Here's one person who inhaled in his youth and beyond who will admit feeling uncomfortable about the legalization of cannabis, at least the way it's being done, thought about and celebrated.
I'm a child of the '60s, back when a single seed in a pocket put a friend of mine behind bars, and when traces of cannabis smoke in facial hair or clothes could get you convicted of "possession." Police would go undercover, try to sell you a small amount of dope, and then bust you if you paid. Passing a joint to someone could be considered "trafficking."
Make no mistake, I'm glad to see those days gone forever. Lives were ruined. But to put an end to that oppression, why did we have to make things so damned complicated?
We could have decriminalized cannabis in small amounts -- say, an ounce or so. We could have expunged the criminal records of those whose lives were wrecked by the justice system for the "crime" of simple possession.
But this is Canada. We "legalized," rather than decriminalized -- meaning that there are more ways for a smoker of weed to stay illegal than you can shake a spliff at. Legalizing has brought with it the usual Canadian thicket of differing regulations, laws and policies at every level of government.
Where can you get it? It depends where you live. In Ontario, you can only get pot online. In the Northwest Territories, it's being retailed through liquor outlets. Elsewhere, there's a mix of private and government sellers. Grow your own? Well, the limit is four plants (except in Quebec and Manitoba, where they're illegal), they must be grown from seed, and they must be kept entirely from public view -- forget putting them by the window to get some sun. Can you buy it in edible form? Nope. Can you purchase hashish or kif or vape concentrates? Nope.
Be sure of one thing, though: a new government revenue stream has been created. Which is probably the whole point, come to think of it.
As for enjoying cannabis once you obtain it, tread carefully. Not in a boat, not in a car, not in a park (depends where you are), not in a pub, not on a beach, not near a school, not on the street….
An army of bureaucrats will ride this monster. Former anti-cannabis politicians and familiar names in policing circles are already wetting their beaks. "I was addressing a different era at that time," says Julian Fantino, the former Toronto police chief who once compared the legalization of marijuana to legalizing murder. Ah, yes: that was then, but this is now, and there's good coin to be made.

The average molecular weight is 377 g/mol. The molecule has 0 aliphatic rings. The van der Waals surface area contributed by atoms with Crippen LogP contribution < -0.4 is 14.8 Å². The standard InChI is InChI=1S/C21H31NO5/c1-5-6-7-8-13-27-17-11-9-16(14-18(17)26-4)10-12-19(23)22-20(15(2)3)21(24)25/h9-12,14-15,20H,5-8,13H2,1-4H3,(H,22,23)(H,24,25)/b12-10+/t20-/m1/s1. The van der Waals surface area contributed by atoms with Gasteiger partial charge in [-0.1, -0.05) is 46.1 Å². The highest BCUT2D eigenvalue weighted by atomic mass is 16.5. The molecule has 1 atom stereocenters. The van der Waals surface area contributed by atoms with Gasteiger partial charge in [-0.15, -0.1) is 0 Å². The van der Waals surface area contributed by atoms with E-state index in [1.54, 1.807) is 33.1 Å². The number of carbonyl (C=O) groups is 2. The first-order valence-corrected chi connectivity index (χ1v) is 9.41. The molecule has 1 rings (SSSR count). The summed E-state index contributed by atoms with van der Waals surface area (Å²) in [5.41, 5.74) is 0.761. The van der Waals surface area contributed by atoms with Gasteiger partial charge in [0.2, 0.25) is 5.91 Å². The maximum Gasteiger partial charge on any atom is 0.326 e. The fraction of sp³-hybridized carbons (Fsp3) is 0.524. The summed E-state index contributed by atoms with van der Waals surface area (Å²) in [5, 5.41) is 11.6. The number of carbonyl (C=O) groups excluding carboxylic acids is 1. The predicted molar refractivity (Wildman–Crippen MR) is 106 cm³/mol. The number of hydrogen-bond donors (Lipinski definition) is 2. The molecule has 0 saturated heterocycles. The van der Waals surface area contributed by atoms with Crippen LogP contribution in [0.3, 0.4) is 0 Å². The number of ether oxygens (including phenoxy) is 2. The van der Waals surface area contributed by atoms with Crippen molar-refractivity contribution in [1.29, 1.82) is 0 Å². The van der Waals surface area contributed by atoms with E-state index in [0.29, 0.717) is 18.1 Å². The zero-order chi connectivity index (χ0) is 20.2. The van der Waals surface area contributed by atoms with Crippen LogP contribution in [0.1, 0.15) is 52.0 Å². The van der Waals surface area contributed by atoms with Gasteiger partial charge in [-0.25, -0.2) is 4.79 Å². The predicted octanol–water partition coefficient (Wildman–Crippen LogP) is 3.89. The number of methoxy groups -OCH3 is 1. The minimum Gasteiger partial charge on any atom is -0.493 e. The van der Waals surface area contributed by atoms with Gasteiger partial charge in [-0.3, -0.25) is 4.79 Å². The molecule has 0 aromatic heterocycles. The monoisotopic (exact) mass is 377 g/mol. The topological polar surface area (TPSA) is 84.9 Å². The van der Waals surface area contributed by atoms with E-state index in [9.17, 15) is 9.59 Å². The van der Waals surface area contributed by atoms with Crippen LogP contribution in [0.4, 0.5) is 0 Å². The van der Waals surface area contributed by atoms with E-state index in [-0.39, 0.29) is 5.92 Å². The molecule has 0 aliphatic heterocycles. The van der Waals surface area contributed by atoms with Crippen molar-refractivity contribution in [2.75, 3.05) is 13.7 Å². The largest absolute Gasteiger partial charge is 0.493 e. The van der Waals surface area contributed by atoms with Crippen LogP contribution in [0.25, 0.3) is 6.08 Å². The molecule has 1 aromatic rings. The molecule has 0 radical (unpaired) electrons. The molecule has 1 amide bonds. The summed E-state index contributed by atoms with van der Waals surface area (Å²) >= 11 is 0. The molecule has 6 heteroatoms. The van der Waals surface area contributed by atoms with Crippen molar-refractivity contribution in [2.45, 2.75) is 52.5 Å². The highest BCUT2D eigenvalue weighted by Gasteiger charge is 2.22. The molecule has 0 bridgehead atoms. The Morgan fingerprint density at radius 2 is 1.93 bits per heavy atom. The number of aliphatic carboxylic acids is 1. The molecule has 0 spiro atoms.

What of those carrying criminal records for purchasing what various ex-politicians and cops are now selling? The Trudeau government will be offering expedited, fee-free pardons, which seems reasonable enough, except for the fact that for jobs and housing, convicted dope-smokers will still have to note their criminal convictions on their applications.
Expungement, in which all records pertaining to the former offence are destroyed and the offence is deemed never to have been committed, makes more sense. There is currently a bill in Parliament that proposes just that, but there is no indication that the government will support it. Partisan politics being what they are these days, don't hold your breath.
This vast, trundling, defective behemoth of "legalized cannabis" is now loose upon the country, and I, for one, am not celebrating. It's a dinosaur designed by a committee.
Why not just stop arresting and charging people for possession? Nah, too simple. Too simple by half. This is Canada, after all.
John Baglow is a former VP of PSAC, currently a writer and researcher, public policy consultant, occasional academic and poet.
Photo: Rotational/Wikimedia Commons
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